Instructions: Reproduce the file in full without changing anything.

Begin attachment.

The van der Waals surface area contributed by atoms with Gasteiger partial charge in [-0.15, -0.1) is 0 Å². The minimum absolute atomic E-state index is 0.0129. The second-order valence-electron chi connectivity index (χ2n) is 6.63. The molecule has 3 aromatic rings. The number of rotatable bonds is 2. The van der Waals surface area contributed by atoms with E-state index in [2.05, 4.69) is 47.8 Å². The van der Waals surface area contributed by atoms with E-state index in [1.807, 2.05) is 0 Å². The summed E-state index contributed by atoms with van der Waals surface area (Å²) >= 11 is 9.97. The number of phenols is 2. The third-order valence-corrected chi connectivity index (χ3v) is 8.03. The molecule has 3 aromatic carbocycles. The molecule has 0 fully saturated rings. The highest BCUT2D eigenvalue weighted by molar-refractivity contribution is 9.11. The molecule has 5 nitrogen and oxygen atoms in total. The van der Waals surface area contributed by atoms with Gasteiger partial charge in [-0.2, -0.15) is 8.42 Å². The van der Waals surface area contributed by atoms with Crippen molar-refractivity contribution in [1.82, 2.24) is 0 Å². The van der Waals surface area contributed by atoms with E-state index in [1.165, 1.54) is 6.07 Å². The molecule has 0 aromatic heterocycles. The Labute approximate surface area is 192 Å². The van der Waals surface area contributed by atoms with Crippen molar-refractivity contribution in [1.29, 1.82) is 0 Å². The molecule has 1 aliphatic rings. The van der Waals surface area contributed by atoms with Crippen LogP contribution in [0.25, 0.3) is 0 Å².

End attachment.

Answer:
The van der Waals surface area contributed by atoms with Gasteiger partial charge in [-0.15, -0.1) is 0 Å². The minimum absolute atomic E-state index is 0.0129. The second-order valence-electron chi connectivity index (χ2n) is 6.63. The molecule has 3 aromatic rings. The number of rotatable bonds is 2. The van der Waals surface area contributed by atoms with E-state index in [2.05, 4.69) is 47.8 Å². The van der Waals surface area contributed by atoms with E-state index in [1.807, 2.05) is 0 Å². The summed E-state index contributed by atoms with van der Waals surface area (Å²) >= 11 is 9.97. The number of phenols is 2. The third-order valence-corrected chi connectivity index (χ3v) is 8.03. The molecule has 3 aromatic carbocycles. The molecule has 0 fully saturated rings. The highest BCUT2D eigenvalue weighted by molar-refractivity contribution is 9.11. The molecule has 5 nitrogen and oxygen atoms in total. The van der Waals surface area contributed by atoms with Gasteiger partial charge in [-0.2, -0.15) is 8.42 Å². The van der Waals surface area contributed by atoms with Crippen molar-refractivity contribution in [1.82, 2.24) is 0 Å². The van der Waals surface area contributed by atoms with E-state index in [1.165, 1.54) is 6.07 Å². The molecule has 0 aromatic heterocycles. The Labute approximate surface area is 192 Å². The van der Waals surface area contributed by atoms with Crippen molar-refractivity contribution in [1.29, 1.82) is 0 Å². The molecule has 1 aliphatic rings. The van der Waals surface area contributed by atoms with Crippen LogP contribution in [0.25, 0.3) is 0 Å².